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Comparative Politics

by: Kacie Littel

Comparative Politics PSC 3304

Kacie Littel
Baylor University
GPA 3.82

Ivy Hamerly

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Ivy Hamerly
Class Notes
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This 8 page Class Notes was uploaded by Kacie Littel on Saturday October 3, 2015. The Class Notes belongs to PSC 3304 at Baylor University taught by Ivy Hamerly in Fall. Since its upload, it has received 44 views. For similar materials see /class/217922/psc-3304-baylor-university in Political Science at Baylor University.

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Date Created: 10/03/15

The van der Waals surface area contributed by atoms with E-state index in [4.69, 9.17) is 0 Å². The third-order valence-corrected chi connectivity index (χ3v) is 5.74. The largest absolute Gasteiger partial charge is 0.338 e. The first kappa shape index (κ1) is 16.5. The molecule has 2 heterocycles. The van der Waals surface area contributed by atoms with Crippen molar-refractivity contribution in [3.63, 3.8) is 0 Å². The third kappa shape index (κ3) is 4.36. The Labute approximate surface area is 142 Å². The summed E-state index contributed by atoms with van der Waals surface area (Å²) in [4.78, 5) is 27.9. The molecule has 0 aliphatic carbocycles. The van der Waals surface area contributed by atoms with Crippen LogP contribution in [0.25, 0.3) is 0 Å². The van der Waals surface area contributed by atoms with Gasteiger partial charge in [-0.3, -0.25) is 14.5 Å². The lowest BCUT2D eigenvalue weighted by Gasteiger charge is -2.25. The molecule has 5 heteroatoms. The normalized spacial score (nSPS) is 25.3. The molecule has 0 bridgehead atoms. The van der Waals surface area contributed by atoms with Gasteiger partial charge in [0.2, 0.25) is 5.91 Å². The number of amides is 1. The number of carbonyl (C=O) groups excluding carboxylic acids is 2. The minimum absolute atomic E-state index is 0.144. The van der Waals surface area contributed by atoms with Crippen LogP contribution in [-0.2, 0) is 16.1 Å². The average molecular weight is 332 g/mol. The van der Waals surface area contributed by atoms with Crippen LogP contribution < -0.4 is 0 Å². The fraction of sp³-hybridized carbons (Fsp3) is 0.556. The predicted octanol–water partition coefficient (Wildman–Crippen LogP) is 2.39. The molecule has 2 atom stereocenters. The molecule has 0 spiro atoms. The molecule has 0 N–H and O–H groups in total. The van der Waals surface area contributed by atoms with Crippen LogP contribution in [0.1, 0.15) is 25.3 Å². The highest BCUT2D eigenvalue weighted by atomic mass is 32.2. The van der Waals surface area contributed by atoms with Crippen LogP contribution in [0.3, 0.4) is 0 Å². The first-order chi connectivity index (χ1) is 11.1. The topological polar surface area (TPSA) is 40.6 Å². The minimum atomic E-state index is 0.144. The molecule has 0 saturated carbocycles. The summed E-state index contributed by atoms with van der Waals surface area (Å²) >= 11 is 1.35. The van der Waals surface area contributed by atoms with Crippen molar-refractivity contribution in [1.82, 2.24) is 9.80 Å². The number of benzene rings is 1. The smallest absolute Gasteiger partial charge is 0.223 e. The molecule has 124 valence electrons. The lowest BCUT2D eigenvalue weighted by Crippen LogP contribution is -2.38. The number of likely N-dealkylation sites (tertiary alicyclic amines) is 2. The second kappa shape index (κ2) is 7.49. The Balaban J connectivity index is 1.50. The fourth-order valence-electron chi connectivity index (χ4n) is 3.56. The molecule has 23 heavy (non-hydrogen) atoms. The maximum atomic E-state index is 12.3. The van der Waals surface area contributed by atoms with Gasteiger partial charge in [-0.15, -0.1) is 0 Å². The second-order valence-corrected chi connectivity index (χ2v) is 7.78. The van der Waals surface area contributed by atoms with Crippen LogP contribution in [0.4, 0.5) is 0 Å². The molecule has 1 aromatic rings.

MID TERM REVIEW htt enwiki ediaor wiki Securit dilemma o THEORETICAL DIFFERENCES O Realism 0 Human nature and what predisposed to do rationally 0 Concern over power 0 Focuses on how they fundamentally are 0 Selfish O Waltz way to reduce conflict is to change the organizing principle or distribution of capabilities Structure determines action 0 Domestic structurehierarchy specialize bc not self help Internationalhorizontal take care of self 0 NeoRealism 0 Looking at systemic causes of action amp not highlow politics wartrade 0 anarchy is the cause 0 anarchy is fueled by states main concern Security 0 in anarchic society politics is an extremely competitive zerosum environmentones gainothers loss 0 relative vs actual gains 0 Don t want actual Concerned with how much a state has RELATIVE to another 0 Don t go far into human nature just need to know that anarchy is what drives decisions of states desire to stay alive 0 Liberalism o Recognizes anarchy and conflict but human nature can make things betterable to cooperate 0 bc of human reason 0 interdependence self destructive to go into warfare 0 variable sum 0 when states work together pie gets bigger not ones loss 0 security is ensured through cooperation O NeoLiberalism 0 System level approach 0 Focus on international institutions great powers 0 International institutions mediate anarchy 0 bc states specialize in a topic and become better at it than the others 0 states not acting statetostate but with institutions 0 facilitate trust bc all states working on same standards easier to trust bc know what they re doing 0 own set of interest want to continue to exist O Constructivism 0 Challenges others 0 Neoreal 0 Neolib both take interests securitywealth as given PRIOR to action of individuals 0 Direct consequence 0 States by virtue of how they ve interacted determines how they will act 0 International anarchy is not static but dynamic and changing bc its based on past behaviors o COUNTER FORCE VS COUNTER VALUE 0 Usesstrategies of Nuclear Weapons can be pursued simultaneously 0 Counter Force 0 targets military capabilities weapons and the storage ofmeans to use m 1 Bombers 2 ICBM Intercontinental ballistic missiles 3 SLBM Submarine launched ballistic missiles o Targets controlcommand centers Pentagon 0 Counter Value 0 Targeting that which a country values 0 People and civilian centers World Trade Center Hiroshima o ECONOMIC lNTERDEPENDENCE 828 notes 0 Keohane quotInternational Institutions Can Interdependence Workquot 0 Institutions can reduce consequences of anarchy because they act a buffer and reflect intentions They develop easier patterns of reactions bc states aren t busying calculating Very neo lib bc focus on aligning similar norms in the name of cooperation o 3 forms of institutions 0 Formal UN 0 Internationaltreaties o Conventions Geneva 0 Rosecrance quotA New Kind of Nationquot 0 Looks at the history of states to try to figure out how to ensure goodpeaceful democratic states Need good economic systems in harmony which have evolved over time 0 Trading state comparative advantage 0 Started after WWII when changed to commerce over territory 1 States began to specialize comparative advantage 0 New virtual state 0 Outsourcing manufacturing and focuses on ideaslabor source 1 as value of land decreases and manufacturing decreases greater returns are in finance tech edu o The next step in interdependence and specializations 1 Interdependence is possible because ofdifferent specializations o Dependences of states in 2 forms 0 Heads and bodies 0 Summary Specialization changesgtstates dissimilargtdependence is in their interest 0 STATE OF NATURE realist liberal constructivist O O O Realist power o WALTZMEARSHEIMER States are rational and want to be as independent as possible MEARSHEIMER States power actual and latent is threatened and they pursue hegemony WALTZ States pursue to keep independence based off of 2 things power and anarchy Concerned with security above all other interests Self help Statusquo concerned with keeping what have diff between the 2 is M does not agree with statusquo Says states are very threatened Liberal reason over power Rationality is quotself evident o LOCKE Natural law is marked through human reason which reveals that man has rights prior to govt The govt is formed to protect these rights lrights gt 2 govt o 3 primary rights 0 Self preservation rightto life 0 Happiness no sufferinga comfortable life 0 Property means of comfort Constructivist ideologies ldeas constitute what power security and wealth mean Anarchy is not static always changing o WENDT There is no fixed nature of a state it s situational and depends on the initial meeting This created an identity formation with intersubjective knowledge All states have the desire for security so there are no status guo states Desire occurs because of discrepancy of interactionsrelations How you perceive is how you determine what it means and why they pursue the type of security they do moderate w or severe m 0 HUMAN NATURE realist liberal constructivist O O O Realist survivalrationality Liberal wealth and relationships interdependence Constructivist relations identities and direct consequences of actionsclash of civilizations and conflicting civilizational interests o ANARCHY 0 Lack of govt o the basis of the international system 0 Hobbes 0 State of nature 0 All human being equal and pursing self 0 conflict evolves from idea of equality it drives individuals to become as strong as possible 0 Waltz llThe Anarchic Structure of World Politicsquot 0 Anarchy and self help idea that focuses on protectionpreservation of what have 0 Anarchy determines state behavior which based off of a system 0 SECURITY DILEMMA 0 When distrust runs so high between states that when each seeks to increase its defensive capabilities the other perceives that as a threat and increases its own creating an arms race 0 According to Wendt llSecurity dilemmas are not given by anarchy or nature but rather are lla social structure J of39 3939 39 39 quot U in which states are so distrustful that they make worstcase assumptions about each other39s intentions o OFFENSIVE VS DEFENSIVE DOMINANCE Jervis o Jervis llOffense Defense and the Security Dilemma 0 Each individuals pursuit of security makes other less safe relative gains 0 Happens for a couple reasons 0 It s rational o A selfhelp system 1 Don t know neighbors intentions cant trust their actions 0 It s easier to take land than to defend OFFENSE 0 Status quo states are incentivized to take land bc its easier fight on own terms 0 It s easier to keep what you have than take DEFENSE 0 War is costly o Smaller states can have an advantage 0 HEGEMONIC WAR THEORY Gilpin o Gilpin llHegemonic War and International Change 0 Explains the historic and persistent occurrences of war 0 Over time the cost of dominance beings to increase bc of imitation and the margin of dominance beings to decrease 0 Control of a hegemony becomes more difficult as others immerge o A war that changes the local intl system in accordance to 4 characteristics 0 4 characteristics 1 Conflict between declining amp rising power 2 Rapidly spreads through entire system 3 The legitimacystatus quo is brought into question 4 The motivation on behalf of the declining powerhegemon o Minimize ones loses vs maximize ones gains o Occurs o risings powerscosts 0 Fix 0 Increase efficiency 0 Reduce costs associated with being in the position 0 Eliminate source of higher costs 1 Destroy challenger 0 Expand to cheapereasier to defend positions 1 Move 0 Retrenchment Reduce cost by reducing commitments 2 Seek alliances w other substantial states in system to share cost amp benefits 3 Go directly to rising power and make a compromise o bandwagoning o HARD POWER VS SOFT POWER 0 Hard Power 0 4 different types 0 Military 0 Number and type of armed forces run by economy 0 Diplomacy 0 4 functions A mechanism for advancing state interests Negotiation and appeasement Maintaining alliances International organizations PPN 0 Economics Pursue interests foreign aid 2 Access to markets 0 Ex china large domestic large relations 0 Geography 0 Can make less vulnerable to attack 1 Protection 2 Trade 0 Soft Power 0 3 different sourcestypes used to impose interests onto another either by forcing or incentivizing shape the desiresamp interests of a state 0 Shared culture movies music food 0 Political valuesamp Institutions 0 Ex Great Britain shaped llfree trade idea US adopted after WWII even though other states didn t originally Institutions changed their perceptions and they started liking what we wanted them to like 0 Policies their legitimacyamp morality rhetoric o BALANCE OF POWER 0 O O O O O O the result of several states in the system either trying to maintain or over throw the status quo may emerge bc of 2 interests 1 Stability 2 Preservation of all states There is a fear of one state gaining so much power and over throwing the balance 0 as one state gains power another increases to balance a selfinterested principle 0 concerned with sovereignty 0 bc don t want bigger states to take over smaller amp become more powerful upsets the balance 3 methods for maintaining Balance of Power 1 Individual increase in military power as a response 2 Alliances to upset the sudden rise 3 The balancer state that is not involved to act as a quottipping scale Collective security 0 A permanent alliance an attack on one state is an attack on all United Nations Collective is difficult bc balance of power involves determining power of a state and collective quothides that o Uncertainty of power leads to miscalculation l o UNIPOLARITY vs BIPOLARITY vs MULTIPOLARITY O Waltz and balance of power and capabilities o Unipolar an international structure dominated by a single power 0 Bipolar an international structure dominated by two super powers 0 Ideal for defensive neorealists 0 Only one competing state less uncertainty 0 Multipolar an international structure dominated by several great powers 0 LEVELS OF ANALYSIS Individual Unit System 0 O 0 Individual 0 The leaders of the states determine what they re going to do Unitdomestic 0 What s going on inside the states political systems religious beliefs etc 0 Foreign policy is result of states being unitary actors and looking after themselves 0 Democratic peace theory democratic states won t fight each other System 0 International system as a whole looking at states system 0 Anarchy 0 The lack of authority 0 States are own authority sovereignty 0 Unitary actors 0 each has own interest primary is security 0 same body of responsibilities functionally similar laws taxes 0 Assumed rationality 0 Do what makes sense and best for their interests o CHAINGANGING 0 Like a reallife chain gang the states joined together in a chaingang according to bound obligation have no option to refuse to follow along with the intent of the others 0 A problem that results from being in a multi polar system Multipolar causes stabilitymiscalculation issues with allies can get sucked into ally s problems in order to appease 0 If the partner does not participate in the war fully it will endanger the security of its ally 0 Ex WWI AustriaHungary amp Germany 0 BAN DWAGONING 0 Type of alliance behavior alternative to balancing o a weaker state ally themselves with a rising power to take advantage of their strength 0 implication o chainganing o SELF HELP 0 When there is no higher authority to which to appeal 0 DETERRENCE o The attempts to prevent war by discouraging a potential aggressor The primary goal of the defender is to convince the challenger that the probable cost of attacking will far exceed any anticipated gain bargainingchip For deterrence to function effectively the defender must demonstrate the credibility of the deterrent threat through both capability and resolve aka retaliation is the main component Verses 0 Defense 0 Compellence Components 1 What behavior will not be tolerated retaliation 2 Commitment capabilities 3 Credibility 4 Assumption that states value peace over war 0 4 types 1 General Deterrence I Functions at all times A policy statement 2 Immediate Deterrence I Occurs after general failsamp attack is underway I Intended to get attacker to stopamp not go any further by using threat if no threat defense 3 Primary Deterrence I Limited to ones specific territory boarders Immediate sovereignty 4 Extended Deterrence I Deterrence extended outside boardersamp to allies ex nuclear umbrella O O o DEFENSE O A strategy that attempts to reduce and enemy s capability to damage or take something away from the defender The purpose is to resist an attack and minimize losses after deterrence has failed 0 COMPELLENCE O A strategy again Nuclear Weapons that attempts to force an adversary to reverse some actions that has already been taken o GRAND STRATEGY lsolationism Selective Engagement Primacy 0 States consider national interest security interest and resources when making their grand strategy policy Isolationism o The country has few to no alliances Pros Geography in us makes us prone to isolationism Prevents against terrorism Fewer conflicts Cons Provides opportunities for rival powers to step in and take control Can t spread your values Proliferation of nuclear weapons no llnuclear umbrella they ll protect themselves bc isolated country won t Selective Engagement 0 55 Primacy Pros Emphasis on economics strong recognition of economic ampmilitary strength Looks at the world and designates most important economicindustrial areas and selects those to get involved with The wealth of an area determines interest bc shows military power and this security Cons Still have a relatively limited commitment to allies Very egoistic need based relationship Don t ally bc of valuesinterests SELF INTERESTED Allies are skeptical about commitment bc need based and self interested and this will encourage rival power Difficulty of determining economic powers 0 To pursue all 3 interests simultaneously national security resources the US does this Pros US dominance promotes international stability allows for increases international cooperation ex formation of EU US is better able to keep a lot of states in check allows for international security ex waltz and balance of power w super power US primacy promotes international trade globalism wouldn t have taken form it did without US ex protect the sea lanes and manage oceans ex Bretton Woods World Bank IMF Marshall Plan Cons Increased defense resistance means US will suffer more casualties Will also be involved in more interventions than otherwise would be Have to go to other ally s defense or else questioned balancing other states may band together and balance against US nuclear umbrella increases chances of nuclear war never permanent Hegemonic War Theory means it s dangerous ifwhen change in the power occurs